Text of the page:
Forests are much more than simply a sink for and store of carbon. They are important climate regulators.
Forest is not a static state. It is a process in constant revival. A process which sustains the conditions favorable for its own perpetuation, including its own local environment and climate. This is a complex task best illustrated by the example of the biotic pump. In order to sustain the levels of condensation that keep air pressure low on land -so that moist winds blow inland from the ocean- intense evaporation from the forest canopy must occur. However, evaporation reduces the amount of moisture in the soil and further vital moisture is also lost from the soil through gravitational runoff into rivers. When there is no moisture left in the soil, evaporation ceases, as does the transport of atmospheric moisture.
This highlights the importance of maintaining a complex balance of moisture-related forest processes. Forest evaporation must be such that it never fully depletes the soil moisture but, at the same time, is intense enough to ensure that the amount of moisture brought from the ocean by the winds compensates for moisture losses in the soil. Natural forests skillfully manage this delicate balance. Neglecting the water balance in greening efforts might lead to the loss of soil moisture and growing aridity instead of an enhanced water cycle.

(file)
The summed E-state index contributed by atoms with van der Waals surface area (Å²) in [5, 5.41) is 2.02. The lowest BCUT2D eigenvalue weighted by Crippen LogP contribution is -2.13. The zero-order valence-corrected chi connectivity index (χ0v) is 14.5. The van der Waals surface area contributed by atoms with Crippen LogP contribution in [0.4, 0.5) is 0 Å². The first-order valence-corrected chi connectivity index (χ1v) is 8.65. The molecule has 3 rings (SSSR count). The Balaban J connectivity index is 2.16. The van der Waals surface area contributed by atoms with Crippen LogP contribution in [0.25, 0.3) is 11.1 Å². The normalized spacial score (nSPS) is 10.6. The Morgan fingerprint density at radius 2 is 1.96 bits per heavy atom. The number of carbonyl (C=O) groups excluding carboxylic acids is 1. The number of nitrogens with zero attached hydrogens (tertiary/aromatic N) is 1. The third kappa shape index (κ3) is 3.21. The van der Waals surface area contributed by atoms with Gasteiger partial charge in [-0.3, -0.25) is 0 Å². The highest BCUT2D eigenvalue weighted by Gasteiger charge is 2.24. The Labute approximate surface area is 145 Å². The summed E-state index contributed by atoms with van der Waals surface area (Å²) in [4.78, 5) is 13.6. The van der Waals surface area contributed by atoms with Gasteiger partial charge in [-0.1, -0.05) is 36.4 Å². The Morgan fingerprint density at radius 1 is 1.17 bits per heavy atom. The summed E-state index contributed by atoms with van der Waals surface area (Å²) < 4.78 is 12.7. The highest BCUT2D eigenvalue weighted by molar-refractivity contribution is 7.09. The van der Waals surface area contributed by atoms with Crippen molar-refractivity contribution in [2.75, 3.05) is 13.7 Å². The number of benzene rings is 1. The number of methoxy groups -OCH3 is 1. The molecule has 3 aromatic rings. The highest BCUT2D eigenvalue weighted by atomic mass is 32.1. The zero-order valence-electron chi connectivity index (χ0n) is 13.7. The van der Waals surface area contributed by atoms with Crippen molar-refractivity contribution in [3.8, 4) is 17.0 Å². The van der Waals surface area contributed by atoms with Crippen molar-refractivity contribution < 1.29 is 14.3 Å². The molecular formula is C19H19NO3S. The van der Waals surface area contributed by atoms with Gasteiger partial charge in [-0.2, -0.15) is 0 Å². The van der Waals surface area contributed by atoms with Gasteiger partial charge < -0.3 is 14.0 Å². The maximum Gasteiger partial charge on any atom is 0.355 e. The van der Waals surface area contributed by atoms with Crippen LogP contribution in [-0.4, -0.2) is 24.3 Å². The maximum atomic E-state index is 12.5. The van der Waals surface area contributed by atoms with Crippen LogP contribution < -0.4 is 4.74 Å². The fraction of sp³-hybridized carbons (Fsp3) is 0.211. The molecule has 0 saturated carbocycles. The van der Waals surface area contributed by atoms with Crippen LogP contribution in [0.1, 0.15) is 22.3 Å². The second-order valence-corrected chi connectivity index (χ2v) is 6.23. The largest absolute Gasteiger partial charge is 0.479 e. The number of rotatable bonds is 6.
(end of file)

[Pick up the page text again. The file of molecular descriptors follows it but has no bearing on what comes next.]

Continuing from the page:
Native species that form natural forest communities have evolved a complex set of biophysical and morphological traits that make the biotic pump possible. These traits took millions of years to evolve. For example, the root system of forest trees facilitates both the storage and the extraction of moisture from the soil. Cloud seeds produced by trees control the intensity of water vapor condensation over the forest. The height of the trees determines the vertical temperature gradient under the canopy, keeping soil evaporation under biotic control. The tallest trees are essential for creating surface friction that prevents damaging winds from developing. In this way, natural forests not only create an ocean-to-land flow of moist air, but also stabilize winds at an optimum level and prevent extreme fluctuations like hurricanes, tornadoes, severe droughts or floods. Species other than plants (bacteria, fungi, animals) are also essential for the stability of the forest ecosystem itself.
In recognizing the complexity of pristine forests, re-greening aims to restore the land´s capacity wisely and ecologically, so as to stabilize the water cycle as well as other aspects of the climate.